The Let’s Move! campaign, also launched in 2010 by former first lady Michelle Obama, aims to provide healthier fare for young children. Salad Bars to Schools, for example, provided a salad bar to 3 million students and the Health, Hunger-Free Kids Act has increased funding for school meals and snacks to feed more than 50 million kids.
Nonprofit organizations such as Fresh Express has also made healthful food more accessible. Fresh Express is a mobile food truck operated by Discovery Triangle. It purchases food directly from farmers at wholesale, then sells it at no profit. It is essentially a grocery store on wheels that sells fresh fruits and vegetables to communities including schools, apartment complexes, senior centers, and health clinics across Phoenix and Tampa, Arizona. The operational costs of nonprofits such as Fresh Express are made possible through grants, donations, and sponsorships.
Another such initiative is the Twin Cities Mobile Market, a program of the Amherst H. Wilder Foundation. This grocery store on wheels serves under-resourced areas in Minnesota. A $29 worth of purchase from the Mobile Market offers a wider array of healthful food choices than the same amount at a convenience store.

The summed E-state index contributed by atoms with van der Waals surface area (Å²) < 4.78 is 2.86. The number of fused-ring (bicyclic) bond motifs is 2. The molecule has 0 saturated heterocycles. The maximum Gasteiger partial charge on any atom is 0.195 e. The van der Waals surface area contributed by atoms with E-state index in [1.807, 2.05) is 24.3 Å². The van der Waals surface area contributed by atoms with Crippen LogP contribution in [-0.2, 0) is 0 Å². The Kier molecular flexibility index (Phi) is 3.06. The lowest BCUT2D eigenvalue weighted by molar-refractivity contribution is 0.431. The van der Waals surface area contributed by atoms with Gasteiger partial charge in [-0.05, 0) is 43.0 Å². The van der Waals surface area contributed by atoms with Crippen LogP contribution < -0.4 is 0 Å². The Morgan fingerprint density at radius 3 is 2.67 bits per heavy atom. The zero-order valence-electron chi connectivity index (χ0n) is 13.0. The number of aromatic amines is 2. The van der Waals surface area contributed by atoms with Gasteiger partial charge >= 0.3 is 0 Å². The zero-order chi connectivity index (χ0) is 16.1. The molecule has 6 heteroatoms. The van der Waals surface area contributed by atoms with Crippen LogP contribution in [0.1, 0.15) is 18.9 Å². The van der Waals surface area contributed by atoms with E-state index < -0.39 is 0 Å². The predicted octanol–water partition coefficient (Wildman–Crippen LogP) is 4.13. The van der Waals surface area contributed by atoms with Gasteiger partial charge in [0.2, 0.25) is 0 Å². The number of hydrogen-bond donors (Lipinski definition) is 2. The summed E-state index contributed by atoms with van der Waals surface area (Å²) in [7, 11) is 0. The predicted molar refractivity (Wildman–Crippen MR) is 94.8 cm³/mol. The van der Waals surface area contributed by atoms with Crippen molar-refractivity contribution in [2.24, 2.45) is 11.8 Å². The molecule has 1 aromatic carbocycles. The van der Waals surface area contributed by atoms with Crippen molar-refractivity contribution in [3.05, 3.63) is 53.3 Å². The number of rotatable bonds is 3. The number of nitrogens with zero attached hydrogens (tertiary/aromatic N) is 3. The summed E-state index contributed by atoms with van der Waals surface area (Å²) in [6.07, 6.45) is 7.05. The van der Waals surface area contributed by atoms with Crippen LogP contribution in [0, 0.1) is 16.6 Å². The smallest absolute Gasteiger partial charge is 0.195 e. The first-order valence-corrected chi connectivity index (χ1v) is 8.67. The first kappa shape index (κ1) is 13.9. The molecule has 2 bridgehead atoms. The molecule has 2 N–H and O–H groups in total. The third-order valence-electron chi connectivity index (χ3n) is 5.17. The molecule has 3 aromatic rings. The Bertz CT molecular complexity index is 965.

Resources for Creating Nutritious and Affordable Meals
The Choose My Plate program is supported by the United States Department of Agriculture. Choose My Plate is a reminder to maintain healthy eating habits by providing an easy-to-follow meal structure.
Choose My Plate’s Tips to Healthy Eating
The program encourages communities to choose foods and beverages that contain less sodium, saturated fat, and added sugars. It also recommends implementing small changes to help people build healthier eating styles.
There are also several online tools that individuals may use. SuperTracker, for example, helps plan, analyze, and track diet and physical activity. It also offers groups to motivate users to complete various challenges. What’s Cooking? is a searchable database that contains healthy recipes that offer users options to build a cookbook, print recipe cards, and share recipes through social media. Portion Distortion offers a link to quizzes on recommended food portions on the National Heart, Lung, and Blood Institute (NHLBI) website. Daily Checklist offers information on what and how much to eat based on one’s age, gender, height, weight, and physical activity. Quizzes test knowledge of dairy, fruit, grains, protein, and vegetables. BMI Calculator offers links to the Centers for Disease Control and Prevention website.
Fighting Food Deserts
The number of tools and resources that Americans across the U.S. can use will hopefully help eradicate the problem of food deserts. In the meantime, nonprofits and government organizations will continue working with social workers to address the concerns that food deserts pose. Wide-ranging efforts that include education, advocacy, and raising awareness will be useful in helping individuals living in food deserts to make better food choices and ultimately enjoy healthier, happier lives.